Turbo-Chart

Turbo-Chart logo(3.30pm GMT) – Russell Johnson presented Turbo-Chart – pitched as the efficient solution for Time-Location charts (aka Time-Chainage charts) – and used an early example from the Empire State Building’s construction to explain the principles. Turbo-Chart connects an image/location of a linear project (a high-rise building, pipeline, metro tunnel, highway, railway, etc) and relates that to a schedule (imported, for example, from Primavera P6 or MS Project). Johnson did a very rapid live demonstration, importing a schedule from P6 with some custom code, and then showed one he’d started earlier. Changes in P6 are replicated into the Turbo-Chart; data can also be pasted in from Excel; different charts can also be compared.

Th3rdcurve

Th3rdcurve logo(3.50pm GMT)Th3rdCurve is a new company, founded in 2018, which is developing a project control simulation platform. It was presented by CEO and co-founder Niall Faris (who has background in finance software), who started the company alongside senior engineers with experience on major London tunnel projects including Crossrail, HS2, and, in particular, Thames Tideway. The company’s mission is to deliver “investment confidence by unlocking organisational capability.” The company’s services are: business transformation, project services, controls systems delivery and controls training. Partnering with Prendo, Th3rdCurve has developed SCHOLA – a simulation tool that helps anyone working in a project environment embed good management practice, Faris said.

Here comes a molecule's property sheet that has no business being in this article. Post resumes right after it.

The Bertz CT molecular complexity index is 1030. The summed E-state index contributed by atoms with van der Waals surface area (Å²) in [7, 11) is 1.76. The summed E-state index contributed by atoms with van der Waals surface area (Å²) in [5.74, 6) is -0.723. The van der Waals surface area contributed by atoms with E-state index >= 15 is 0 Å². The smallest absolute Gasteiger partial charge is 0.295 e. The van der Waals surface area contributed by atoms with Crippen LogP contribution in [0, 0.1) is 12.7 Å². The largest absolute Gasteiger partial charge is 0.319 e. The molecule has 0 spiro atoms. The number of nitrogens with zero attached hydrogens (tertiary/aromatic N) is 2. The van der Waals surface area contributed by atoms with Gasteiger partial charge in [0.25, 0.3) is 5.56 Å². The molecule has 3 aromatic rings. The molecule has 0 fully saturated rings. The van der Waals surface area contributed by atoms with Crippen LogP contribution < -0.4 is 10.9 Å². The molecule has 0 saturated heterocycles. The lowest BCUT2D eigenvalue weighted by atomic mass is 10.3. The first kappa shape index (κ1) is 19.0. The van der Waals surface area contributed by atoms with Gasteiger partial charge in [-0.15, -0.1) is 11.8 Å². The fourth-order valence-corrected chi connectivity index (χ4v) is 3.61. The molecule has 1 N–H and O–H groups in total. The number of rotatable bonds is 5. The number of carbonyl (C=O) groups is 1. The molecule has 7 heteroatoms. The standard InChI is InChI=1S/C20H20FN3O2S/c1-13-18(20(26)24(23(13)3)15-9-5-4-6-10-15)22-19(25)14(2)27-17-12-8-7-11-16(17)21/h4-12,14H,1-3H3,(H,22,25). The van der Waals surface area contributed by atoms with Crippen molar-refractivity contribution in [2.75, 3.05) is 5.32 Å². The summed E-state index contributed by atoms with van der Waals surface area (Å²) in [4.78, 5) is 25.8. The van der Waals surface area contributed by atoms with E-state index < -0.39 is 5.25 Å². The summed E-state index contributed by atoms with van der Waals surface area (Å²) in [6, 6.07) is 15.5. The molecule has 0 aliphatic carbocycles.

FastDraft